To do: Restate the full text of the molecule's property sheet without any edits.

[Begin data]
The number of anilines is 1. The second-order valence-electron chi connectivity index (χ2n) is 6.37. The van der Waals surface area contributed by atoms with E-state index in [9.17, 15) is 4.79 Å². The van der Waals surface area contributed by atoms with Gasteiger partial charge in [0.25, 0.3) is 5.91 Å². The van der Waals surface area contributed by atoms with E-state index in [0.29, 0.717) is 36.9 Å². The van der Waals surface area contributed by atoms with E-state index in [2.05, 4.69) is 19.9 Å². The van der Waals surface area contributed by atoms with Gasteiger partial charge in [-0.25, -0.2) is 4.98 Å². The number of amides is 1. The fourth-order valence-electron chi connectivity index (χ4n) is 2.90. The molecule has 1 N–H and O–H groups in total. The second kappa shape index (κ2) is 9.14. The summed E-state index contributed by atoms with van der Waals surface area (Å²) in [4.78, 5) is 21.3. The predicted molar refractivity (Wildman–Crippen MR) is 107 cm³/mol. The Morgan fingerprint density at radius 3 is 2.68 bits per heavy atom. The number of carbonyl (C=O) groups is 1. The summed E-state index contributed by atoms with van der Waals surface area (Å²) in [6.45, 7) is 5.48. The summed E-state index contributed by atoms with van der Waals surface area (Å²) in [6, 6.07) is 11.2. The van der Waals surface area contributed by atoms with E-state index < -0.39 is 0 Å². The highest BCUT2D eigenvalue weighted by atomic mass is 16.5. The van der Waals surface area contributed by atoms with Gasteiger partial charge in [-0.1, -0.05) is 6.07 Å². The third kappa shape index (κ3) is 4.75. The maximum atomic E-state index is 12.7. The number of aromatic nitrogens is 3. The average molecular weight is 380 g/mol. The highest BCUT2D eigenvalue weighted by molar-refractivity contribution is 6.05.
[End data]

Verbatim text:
The number of anilines is 1. The second-order valence-electron chi connectivity index (χ2n) is 6.37. The van der Waals surface area contributed by atoms with E-state index in [9.17, 15) is 4.79 Å². The van der Waals surface area contributed by atoms with Gasteiger partial charge in [0.25, 0.3) is 5.91 Å². The van der Waals surface area contributed by atoms with E-state index in [0.29, 0.717) is 36.9 Å². The van der Waals surface area contributed by atoms with E-state index in [2.05, 4.69) is 19.9 Å². The van der Waals surface area contributed by atoms with Gasteiger partial charge in [-0.25, -0.2) is 4.98 Å². The number of amides is 1. The fourth-order valence-electron chi connectivity index (χ4n) is 2.90. The molecule has 1 N–H and O–H groups in total. The second kappa shape index (κ2) is 9.14. The summed E-state index contributed by atoms with van der Waals surface area (Å²) in [4.78, 5) is 21.3. The predicted molar refractivity (Wildman–Crippen MR) is 107 cm³/mol. The Morgan fingerprint density at radius 3 is 2.68 bits per heavy atom. The number of carbonyl (C=O) groups is 1. The summed E-state index contributed by atoms with van der Waals surface area (Å²) in [6.45, 7) is 5.48. The summed E-state index contributed by atoms with van der Waals surface area (Å²) in [6, 6.07) is 11.2. The van der Waals surface area contributed by atoms with E-state index < -0.39 is 0 Å². The highest BCUT2D eigenvalue weighted by atomic mass is 16.5. The van der Waals surface area contributed by atoms with Gasteiger partial charge in [-0.1, -0.05) is 6.07 Å². The third kappa shape index (κ3) is 4.75. The maximum atomic E-state index is 12.7. The number of aromatic nitrogens is 3. The average molecular weight is 380 g/mol. The highest BCUT2D eigenvalue weighted by molar-refractivity contribution is 6.05.